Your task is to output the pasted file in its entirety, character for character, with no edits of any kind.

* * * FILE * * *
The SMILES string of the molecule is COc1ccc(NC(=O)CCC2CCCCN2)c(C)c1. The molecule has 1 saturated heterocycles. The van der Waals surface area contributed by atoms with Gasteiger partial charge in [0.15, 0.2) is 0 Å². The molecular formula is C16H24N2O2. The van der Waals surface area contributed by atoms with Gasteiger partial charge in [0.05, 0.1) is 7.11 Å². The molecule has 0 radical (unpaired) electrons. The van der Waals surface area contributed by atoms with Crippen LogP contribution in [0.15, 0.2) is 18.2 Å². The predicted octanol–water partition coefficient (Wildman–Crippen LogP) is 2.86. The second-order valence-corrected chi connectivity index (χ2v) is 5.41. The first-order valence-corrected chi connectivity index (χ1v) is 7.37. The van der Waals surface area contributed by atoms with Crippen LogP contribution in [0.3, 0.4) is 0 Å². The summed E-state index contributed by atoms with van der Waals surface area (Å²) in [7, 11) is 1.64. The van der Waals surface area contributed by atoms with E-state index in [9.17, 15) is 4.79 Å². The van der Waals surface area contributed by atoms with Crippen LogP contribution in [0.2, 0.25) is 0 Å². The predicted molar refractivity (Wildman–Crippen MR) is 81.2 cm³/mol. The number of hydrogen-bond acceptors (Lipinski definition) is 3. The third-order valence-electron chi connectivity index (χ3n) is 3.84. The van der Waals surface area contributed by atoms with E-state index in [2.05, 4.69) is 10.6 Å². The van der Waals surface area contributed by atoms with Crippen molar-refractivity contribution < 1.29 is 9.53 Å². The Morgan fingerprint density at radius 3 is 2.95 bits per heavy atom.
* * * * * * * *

The SMILES string of the molecule is COc1ccc(NC(=O)CCC2CCCCN2)c(C)c1. The molecule has 1 saturated heterocycles. The van der Waals surface area contributed by atoms with Gasteiger partial charge in [0.15, 0.2) is 0 Å². The molecular formula is C16H24N2O2. The van der Waals surface area contributed by atoms with Gasteiger partial charge in [0.05, 0.1) is 7.11 Å². The molecule has 0 radical (unpaired) electrons. The van der Waals surface area contributed by atoms with Crippen LogP contribution in [0.15, 0.2) is 18.2 Å². The predicted octanol–water partition coefficient (Wildman–Crippen LogP) is 2.86. The second-order valence-corrected chi connectivity index (χ2v) is 5.41. The first-order valence-corrected chi connectivity index (χ1v) is 7.37. The van der Waals surface area contributed by atoms with Crippen LogP contribution in [0.3, 0.4) is 0 Å². The summed E-state index contributed by atoms with van der Waals surface area (Å²) in [7, 11) is 1.64. The van der Waals surface area contributed by atoms with E-state index in [9.17, 15) is 4.79 Å². The van der Waals surface area contributed by atoms with Crippen LogP contribution in [0.2, 0.25) is 0 Å². The predicted molar refractivity (Wildman–Crippen MR) is 81.2 cm³/mol. The number of hydrogen-bond acceptors (Lipinski definition) is 3. The third-order valence-electron chi connectivity index (χ3n) is 3.84. The van der Waals surface area contributed by atoms with E-state index in [2.05, 4.69) is 10.6 Å². The van der Waals surface area contributed by atoms with Crippen molar-refractivity contribution < 1.29 is 9.53 Å². The Morgan fingerprint density at radius 3 is 2.95 bits per heavy atom.